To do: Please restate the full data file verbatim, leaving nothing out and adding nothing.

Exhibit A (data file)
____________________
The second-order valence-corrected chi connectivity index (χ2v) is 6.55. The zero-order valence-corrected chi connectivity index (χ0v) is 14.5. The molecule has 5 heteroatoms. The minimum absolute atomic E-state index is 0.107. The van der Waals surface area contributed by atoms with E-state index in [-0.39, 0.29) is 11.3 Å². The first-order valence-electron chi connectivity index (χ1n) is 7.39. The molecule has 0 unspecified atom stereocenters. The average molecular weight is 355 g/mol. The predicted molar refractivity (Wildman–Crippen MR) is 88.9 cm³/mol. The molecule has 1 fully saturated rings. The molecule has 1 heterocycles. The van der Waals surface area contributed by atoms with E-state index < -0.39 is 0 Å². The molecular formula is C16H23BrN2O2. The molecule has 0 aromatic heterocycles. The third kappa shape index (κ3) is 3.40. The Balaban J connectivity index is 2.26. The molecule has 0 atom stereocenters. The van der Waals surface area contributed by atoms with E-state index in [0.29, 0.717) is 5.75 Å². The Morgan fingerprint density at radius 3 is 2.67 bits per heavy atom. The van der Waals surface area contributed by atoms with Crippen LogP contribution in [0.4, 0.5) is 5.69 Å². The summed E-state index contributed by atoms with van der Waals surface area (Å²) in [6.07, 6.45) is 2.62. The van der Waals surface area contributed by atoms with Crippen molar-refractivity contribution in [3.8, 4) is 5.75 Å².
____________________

The second-order valence-corrected chi connectivity index (χ2v) is 6.55. The zero-order valence-corrected chi connectivity index (χ0v) is 14.5. The molecule has 5 heteroatoms. The minimum absolute atomic E-state index is 0.107. The van der Waals surface area contributed by atoms with E-state index in [-0.39, 0.29) is 11.3 Å². The first-order valence-electron chi connectivity index (χ1n) is 7.39. The molecule has 0 unspecified atom stereocenters. The average molecular weight is 355 g/mol. The predicted molar refractivity (Wildman–Crippen MR) is 88.9 cm³/mol. The molecule has 1 fully saturated rings. The molecule has 1 heterocycles. The van der Waals surface area contributed by atoms with E-state index < -0.39 is 0 Å². The molecular formula is C16H23BrN2O2. The molecule has 0 aromatic heterocycles. The third kappa shape index (κ3) is 3.40. The Balaban J connectivity index is 2.26. The molecule has 0 atom stereocenters. The van der Waals surface area contributed by atoms with E-state index in [0.29, 0.717) is 5.75 Å². The Morgan fingerprint density at radius 3 is 2.67 bits per heavy atom. The van der Waals surface area contributed by atoms with Crippen LogP contribution in [0.4, 0.5) is 5.69 Å². The summed E-state index contributed by atoms with van der Waals surface area (Å²) in [6.07, 6.45) is 2.62. The van der Waals surface area contributed by atoms with Crippen molar-refractivity contribution in [3.8, 4) is 5.75 Å².